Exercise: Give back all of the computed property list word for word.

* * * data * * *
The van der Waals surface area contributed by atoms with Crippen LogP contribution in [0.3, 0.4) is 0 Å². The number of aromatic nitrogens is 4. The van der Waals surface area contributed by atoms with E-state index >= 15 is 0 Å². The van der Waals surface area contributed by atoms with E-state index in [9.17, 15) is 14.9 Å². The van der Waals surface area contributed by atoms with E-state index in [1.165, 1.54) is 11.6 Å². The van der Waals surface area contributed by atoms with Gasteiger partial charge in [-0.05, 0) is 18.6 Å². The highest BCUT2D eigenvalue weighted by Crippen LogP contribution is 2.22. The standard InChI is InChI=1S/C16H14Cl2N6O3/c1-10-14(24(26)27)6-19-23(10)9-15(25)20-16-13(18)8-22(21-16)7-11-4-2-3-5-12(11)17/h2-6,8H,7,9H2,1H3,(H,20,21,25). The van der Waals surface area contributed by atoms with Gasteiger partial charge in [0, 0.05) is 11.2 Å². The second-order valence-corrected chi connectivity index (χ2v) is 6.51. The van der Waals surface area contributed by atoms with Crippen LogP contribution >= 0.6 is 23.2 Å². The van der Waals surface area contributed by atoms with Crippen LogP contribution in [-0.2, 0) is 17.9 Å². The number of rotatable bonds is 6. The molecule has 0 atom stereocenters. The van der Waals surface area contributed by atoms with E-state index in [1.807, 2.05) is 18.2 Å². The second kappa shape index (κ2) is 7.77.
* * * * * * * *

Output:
The van der Waals surface area contributed by atoms with Crippen LogP contribution in [0.3, 0.4) is 0 Å². The number of aromatic nitrogens is 4. The van der Waals surface area contributed by atoms with E-state index >= 15 is 0 Å². The van der Waals surface area contributed by atoms with E-state index in [9.17, 15) is 14.9 Å². The van der Waals surface area contributed by atoms with E-state index in [1.165, 1.54) is 11.6 Å². The van der Waals surface area contributed by atoms with Gasteiger partial charge in [-0.05, 0) is 18.6 Å². The highest BCUT2D eigenvalue weighted by Crippen LogP contribution is 2.22. The standard InChI is InChI=1S/C16H14Cl2N6O3/c1-10-14(24(26)27)6-19-23(10)9-15(25)20-16-13(18)8-22(21-16)7-11-4-2-3-5-12(11)17/h2-6,8H,7,9H2,1H3,(H,20,21,25). The van der Waals surface area contributed by atoms with Gasteiger partial charge in [0, 0.05) is 11.2 Å². The second-order valence-corrected chi connectivity index (χ2v) is 6.51. The van der Waals surface area contributed by atoms with Crippen LogP contribution >= 0.6 is 23.2 Å². The van der Waals surface area contributed by atoms with Crippen LogP contribution in [-0.2, 0) is 17.9 Å². The number of rotatable bonds is 6. The molecule has 0 atom stereocenters. The van der Waals surface area contributed by atoms with E-state index in [1.807, 2.05) is 18.2 Å². The second kappa shape index (κ2) is 7.77.